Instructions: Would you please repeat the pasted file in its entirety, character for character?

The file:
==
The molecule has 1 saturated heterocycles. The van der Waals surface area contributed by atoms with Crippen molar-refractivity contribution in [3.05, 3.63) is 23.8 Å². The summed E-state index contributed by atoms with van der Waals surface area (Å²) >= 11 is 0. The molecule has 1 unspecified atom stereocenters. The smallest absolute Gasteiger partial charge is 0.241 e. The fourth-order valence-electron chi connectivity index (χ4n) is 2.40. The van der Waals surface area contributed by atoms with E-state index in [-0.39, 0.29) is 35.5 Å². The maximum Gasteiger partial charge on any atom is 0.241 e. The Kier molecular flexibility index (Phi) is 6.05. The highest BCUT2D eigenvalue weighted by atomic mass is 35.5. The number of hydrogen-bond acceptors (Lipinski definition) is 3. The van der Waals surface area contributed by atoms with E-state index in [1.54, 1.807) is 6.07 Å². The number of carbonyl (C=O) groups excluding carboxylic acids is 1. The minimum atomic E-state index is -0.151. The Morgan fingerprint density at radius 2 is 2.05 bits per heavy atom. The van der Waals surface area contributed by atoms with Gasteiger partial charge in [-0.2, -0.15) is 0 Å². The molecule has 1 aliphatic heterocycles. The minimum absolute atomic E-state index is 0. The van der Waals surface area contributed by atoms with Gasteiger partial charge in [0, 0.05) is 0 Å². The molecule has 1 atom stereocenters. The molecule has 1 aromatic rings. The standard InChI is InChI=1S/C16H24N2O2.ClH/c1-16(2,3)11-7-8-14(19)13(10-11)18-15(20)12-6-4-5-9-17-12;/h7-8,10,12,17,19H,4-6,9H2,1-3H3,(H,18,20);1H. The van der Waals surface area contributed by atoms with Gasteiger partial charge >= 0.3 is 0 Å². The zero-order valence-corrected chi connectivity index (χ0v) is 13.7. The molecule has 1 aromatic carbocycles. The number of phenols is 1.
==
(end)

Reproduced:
The molecule has 1 saturated heterocycles. The van der Waals surface area contributed by atoms with Crippen molar-refractivity contribution in [3.05, 3.63) is 23.8 Å². The summed E-state index contributed by atoms with van der Waals surface area (Å²) >= 11 is 0. The molecule has 1 unspecified atom stereocenters. The smallest absolute Gasteiger partial charge is 0.241 e. The fourth-order valence-electron chi connectivity index (χ4n) is 2.40. The van der Waals surface area contributed by atoms with E-state index in [-0.39, 0.29) is 35.5 Å². The maximum Gasteiger partial charge on any atom is 0.241 e. The Kier molecular flexibility index (Phi) is 6.05. The highest BCUT2D eigenvalue weighted by atomic mass is 35.5. The number of hydrogen-bond acceptors (Lipinski definition) is 3. The van der Waals surface area contributed by atoms with E-state index in [1.54, 1.807) is 6.07 Å². The number of carbonyl (C=O) groups excluding carboxylic acids is 1. The minimum atomic E-state index is -0.151. The Morgan fingerprint density at radius 2 is 2.05 bits per heavy atom. The van der Waals surface area contributed by atoms with Gasteiger partial charge in [-0.2, -0.15) is 0 Å². The molecule has 1 aliphatic heterocycles. The minimum absolute atomic E-state index is 0. The van der Waals surface area contributed by atoms with Gasteiger partial charge in [0, 0.05) is 0 Å². The molecule has 1 atom stereocenters. The molecule has 1 aromatic rings. The standard InChI is InChI=1S/C16H24N2O2.ClH/c1-16(2,3)11-7-8-14(19)13(10-11)18-15(20)12-6-4-5-9-17-12;/h7-8,10,12,17,19H,4-6,9H2,1-3H3,(H,18,20);1H. The van der Waals surface area contributed by atoms with Gasteiger partial charge >= 0.3 is 0 Å². The zero-order valence-corrected chi connectivity index (χ0v) is 13.7. The molecule has 1 aromatic carbocycles. The number of phenols is 1.